Open/Close Menu Supporting Research at the University of Chicago Medicine Digestive Diseases Center

When 600-some supporters of the GI Research Foundation gather on May 20th to dine, dance, and mingle at the organization’s 56th annual ball, black tie will be the order of the evening. But the money raised at the event will fund the work of people with an entirely different dress code: white coat.

As the foundation’s biggest fundraiser, the ball represents a tremendous opportunity for GI Research Foundation supporters to help improve life for patients. The proceeds from the event will fund a myriad of scientific and medical efforts for the benefit of the tens of millions of people who live with digestive diseases. “Our goal is to fund as much research as we can,” says Ball Co-Chair and GI Research Foundation board member Katie Chudnovsky. “The researchers whose studies we fund are the people the rest of the world is waiting for.” In addition to comedian Dana Carvey and the music of the Larry King Orchestra, the evening will feature—in lieu of a silent or live auction—a paddle raise that will allow attendees to donate in support of a specific study or piece of medical equipment. Chudnovsky and her ball co-chair, fellow GI Research Foundation board member Beatrice G. Crain, have worked hard for months to make the ball a success. Their commitment to the event’s success reflects many years of devotion to GIRF and its leadership. How many years, you ask? In her case, “let’s say it’s over 25,” Crain says with a smile.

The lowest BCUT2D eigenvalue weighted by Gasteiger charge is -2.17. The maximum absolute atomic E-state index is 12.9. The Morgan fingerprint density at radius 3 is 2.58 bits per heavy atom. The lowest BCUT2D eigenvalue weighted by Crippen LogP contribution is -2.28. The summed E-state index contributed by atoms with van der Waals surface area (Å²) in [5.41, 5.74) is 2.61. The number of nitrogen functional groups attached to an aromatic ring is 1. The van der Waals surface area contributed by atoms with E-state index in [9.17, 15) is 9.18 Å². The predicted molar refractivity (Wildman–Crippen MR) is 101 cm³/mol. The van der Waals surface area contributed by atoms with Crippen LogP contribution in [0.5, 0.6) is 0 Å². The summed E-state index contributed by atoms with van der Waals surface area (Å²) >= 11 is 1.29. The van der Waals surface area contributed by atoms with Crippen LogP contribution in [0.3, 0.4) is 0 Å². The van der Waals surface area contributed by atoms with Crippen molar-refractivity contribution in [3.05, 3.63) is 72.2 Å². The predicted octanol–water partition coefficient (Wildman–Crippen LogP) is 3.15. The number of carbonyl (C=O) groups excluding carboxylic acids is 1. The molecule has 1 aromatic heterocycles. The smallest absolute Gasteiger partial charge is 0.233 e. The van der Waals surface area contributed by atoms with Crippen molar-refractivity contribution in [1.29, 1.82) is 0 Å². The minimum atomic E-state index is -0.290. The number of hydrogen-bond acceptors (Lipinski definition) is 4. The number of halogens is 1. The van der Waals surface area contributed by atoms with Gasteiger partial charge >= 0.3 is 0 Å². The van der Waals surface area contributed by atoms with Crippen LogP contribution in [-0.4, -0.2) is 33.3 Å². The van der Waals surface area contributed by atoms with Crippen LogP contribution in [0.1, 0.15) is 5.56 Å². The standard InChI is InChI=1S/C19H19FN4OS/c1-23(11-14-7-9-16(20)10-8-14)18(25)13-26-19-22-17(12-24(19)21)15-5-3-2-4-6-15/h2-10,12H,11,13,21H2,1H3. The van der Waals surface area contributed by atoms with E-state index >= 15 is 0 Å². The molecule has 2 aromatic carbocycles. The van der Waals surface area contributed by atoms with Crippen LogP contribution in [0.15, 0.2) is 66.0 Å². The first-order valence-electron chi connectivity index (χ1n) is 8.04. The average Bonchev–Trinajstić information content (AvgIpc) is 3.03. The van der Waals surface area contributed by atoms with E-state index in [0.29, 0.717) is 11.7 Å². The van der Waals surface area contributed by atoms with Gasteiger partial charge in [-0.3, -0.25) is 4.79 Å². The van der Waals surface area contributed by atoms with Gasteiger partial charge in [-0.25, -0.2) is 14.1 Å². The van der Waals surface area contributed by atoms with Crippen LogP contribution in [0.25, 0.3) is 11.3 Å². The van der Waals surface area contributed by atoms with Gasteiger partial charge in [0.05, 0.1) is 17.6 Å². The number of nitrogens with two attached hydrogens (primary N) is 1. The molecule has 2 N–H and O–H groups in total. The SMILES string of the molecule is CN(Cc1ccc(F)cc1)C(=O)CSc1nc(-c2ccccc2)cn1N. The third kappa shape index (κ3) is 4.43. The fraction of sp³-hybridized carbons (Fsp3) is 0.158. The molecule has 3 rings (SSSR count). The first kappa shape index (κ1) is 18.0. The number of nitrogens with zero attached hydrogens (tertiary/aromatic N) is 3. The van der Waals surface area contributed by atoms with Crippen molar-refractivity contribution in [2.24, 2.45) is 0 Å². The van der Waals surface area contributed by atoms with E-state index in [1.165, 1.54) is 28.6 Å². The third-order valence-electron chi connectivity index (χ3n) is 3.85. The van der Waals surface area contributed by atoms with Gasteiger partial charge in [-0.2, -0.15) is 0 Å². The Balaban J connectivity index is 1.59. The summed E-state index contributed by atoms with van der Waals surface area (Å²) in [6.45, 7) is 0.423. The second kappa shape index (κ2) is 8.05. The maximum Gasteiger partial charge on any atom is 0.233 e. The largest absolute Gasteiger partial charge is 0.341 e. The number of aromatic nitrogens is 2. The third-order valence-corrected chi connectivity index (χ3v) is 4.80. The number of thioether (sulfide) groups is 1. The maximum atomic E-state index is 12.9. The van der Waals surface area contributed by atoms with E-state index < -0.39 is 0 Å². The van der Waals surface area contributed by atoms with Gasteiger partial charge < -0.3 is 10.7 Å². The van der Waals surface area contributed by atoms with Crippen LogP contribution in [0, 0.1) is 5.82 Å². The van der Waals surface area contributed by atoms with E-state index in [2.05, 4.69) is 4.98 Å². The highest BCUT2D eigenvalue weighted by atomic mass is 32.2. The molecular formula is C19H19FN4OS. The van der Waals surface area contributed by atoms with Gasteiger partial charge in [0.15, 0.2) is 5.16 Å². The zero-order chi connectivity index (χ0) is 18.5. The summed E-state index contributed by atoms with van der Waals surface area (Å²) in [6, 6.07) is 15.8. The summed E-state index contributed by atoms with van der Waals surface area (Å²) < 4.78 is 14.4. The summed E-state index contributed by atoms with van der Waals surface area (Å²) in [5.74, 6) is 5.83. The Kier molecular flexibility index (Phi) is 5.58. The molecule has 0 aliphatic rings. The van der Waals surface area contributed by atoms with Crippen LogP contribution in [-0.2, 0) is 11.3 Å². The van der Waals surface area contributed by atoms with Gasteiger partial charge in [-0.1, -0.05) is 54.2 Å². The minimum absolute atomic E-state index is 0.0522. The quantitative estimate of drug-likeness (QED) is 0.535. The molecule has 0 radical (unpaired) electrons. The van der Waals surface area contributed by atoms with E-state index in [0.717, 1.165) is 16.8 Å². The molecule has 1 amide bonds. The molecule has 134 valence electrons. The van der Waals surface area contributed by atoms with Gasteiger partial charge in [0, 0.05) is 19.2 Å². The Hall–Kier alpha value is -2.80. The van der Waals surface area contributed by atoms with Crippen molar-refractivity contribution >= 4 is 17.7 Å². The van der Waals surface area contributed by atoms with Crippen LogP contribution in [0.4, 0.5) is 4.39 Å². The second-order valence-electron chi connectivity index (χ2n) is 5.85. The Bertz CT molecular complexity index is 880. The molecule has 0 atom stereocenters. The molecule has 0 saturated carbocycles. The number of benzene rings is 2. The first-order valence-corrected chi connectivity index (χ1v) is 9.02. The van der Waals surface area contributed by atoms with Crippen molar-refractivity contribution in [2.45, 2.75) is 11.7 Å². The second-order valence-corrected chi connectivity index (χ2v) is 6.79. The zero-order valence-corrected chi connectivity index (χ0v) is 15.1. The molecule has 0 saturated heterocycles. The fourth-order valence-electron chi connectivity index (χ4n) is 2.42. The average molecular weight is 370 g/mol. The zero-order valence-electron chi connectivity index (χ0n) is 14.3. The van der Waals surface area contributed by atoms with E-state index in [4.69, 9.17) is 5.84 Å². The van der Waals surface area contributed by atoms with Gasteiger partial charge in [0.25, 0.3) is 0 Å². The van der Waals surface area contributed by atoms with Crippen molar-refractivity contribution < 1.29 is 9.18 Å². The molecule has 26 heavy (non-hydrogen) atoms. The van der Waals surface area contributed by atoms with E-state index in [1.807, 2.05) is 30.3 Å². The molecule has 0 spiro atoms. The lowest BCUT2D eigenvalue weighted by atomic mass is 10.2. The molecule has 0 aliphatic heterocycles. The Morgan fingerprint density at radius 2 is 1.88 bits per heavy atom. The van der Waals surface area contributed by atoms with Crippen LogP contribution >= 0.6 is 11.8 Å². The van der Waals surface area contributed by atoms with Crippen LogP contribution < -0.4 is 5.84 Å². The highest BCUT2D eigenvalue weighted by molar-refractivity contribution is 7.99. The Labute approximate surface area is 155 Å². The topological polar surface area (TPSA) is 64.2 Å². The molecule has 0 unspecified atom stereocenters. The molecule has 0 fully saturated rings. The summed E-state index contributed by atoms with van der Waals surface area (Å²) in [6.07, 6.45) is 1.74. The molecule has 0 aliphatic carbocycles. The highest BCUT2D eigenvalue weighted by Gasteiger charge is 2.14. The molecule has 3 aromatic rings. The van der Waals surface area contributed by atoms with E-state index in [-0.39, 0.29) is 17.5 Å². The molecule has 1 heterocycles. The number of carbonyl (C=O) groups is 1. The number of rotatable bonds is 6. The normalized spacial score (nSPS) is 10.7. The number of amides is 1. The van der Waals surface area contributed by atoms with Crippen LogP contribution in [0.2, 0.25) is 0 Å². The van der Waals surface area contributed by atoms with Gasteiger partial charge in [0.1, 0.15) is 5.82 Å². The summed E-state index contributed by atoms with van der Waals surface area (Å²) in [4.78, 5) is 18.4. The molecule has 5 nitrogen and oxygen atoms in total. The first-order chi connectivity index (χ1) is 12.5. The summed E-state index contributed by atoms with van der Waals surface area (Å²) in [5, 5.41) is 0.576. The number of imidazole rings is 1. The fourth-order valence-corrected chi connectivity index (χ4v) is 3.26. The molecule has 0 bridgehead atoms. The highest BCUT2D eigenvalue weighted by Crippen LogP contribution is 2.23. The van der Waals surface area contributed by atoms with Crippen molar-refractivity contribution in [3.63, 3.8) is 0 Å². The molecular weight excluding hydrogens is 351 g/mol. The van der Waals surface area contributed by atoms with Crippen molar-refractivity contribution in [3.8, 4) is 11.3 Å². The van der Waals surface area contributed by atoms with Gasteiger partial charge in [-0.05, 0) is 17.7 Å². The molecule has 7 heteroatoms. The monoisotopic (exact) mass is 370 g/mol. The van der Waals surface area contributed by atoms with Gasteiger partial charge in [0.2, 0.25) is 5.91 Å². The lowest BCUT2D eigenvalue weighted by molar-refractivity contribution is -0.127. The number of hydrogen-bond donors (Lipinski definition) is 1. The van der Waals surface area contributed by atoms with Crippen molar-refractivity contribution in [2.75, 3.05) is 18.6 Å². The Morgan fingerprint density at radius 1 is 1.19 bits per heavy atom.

Actually, her involvement with the GI Research Foundation has its roots in World War II, when her husband and Joseph B. Kirsner, MD, founding father of the GI Research Foundation and longtime champion, met while serving in the military. After the war, their friendship continued, and once the GI Research Foundation was established in 1962, the Crains became avid supporters. She remembers with great fondness that whenever she or her husband had a family member in the hospital, “even though they weren’t his patients, Dr. Kirsner looked in on them and checked their charts, to see that everyone was being taken care of.” “He showed such loyalty to our family, and I in turn felt the same way about him,” she says. Chudnovsky, meanwhile, became involved with GI Research Foundation about four years ago. She has both family members and close friends affected by gastrointestinal disease, and “I want to make a difference where I can,” she says. “This is something that I deal with personally, in my everyday life, and what the GI Research Foundation is doing is truly meaningful.” She’s amazed by the number of breakthroughs she’s seen in her time at the foundation. “Most studies are years and years from coming up with something,” she points out. “I’ve seen multiple successes already.” The proceeds from this year’s ball are expected to exceed last year’s, which topped $1 million. It’s a far cry from the long-ago days when Dr. Kirsner was given $100 to fund studies for an entire year. As Chudnovsky says, “It makes us feel really good to be able to do so much more.” Tickets for the GI Research Foundation 56th Annual Ball are available at

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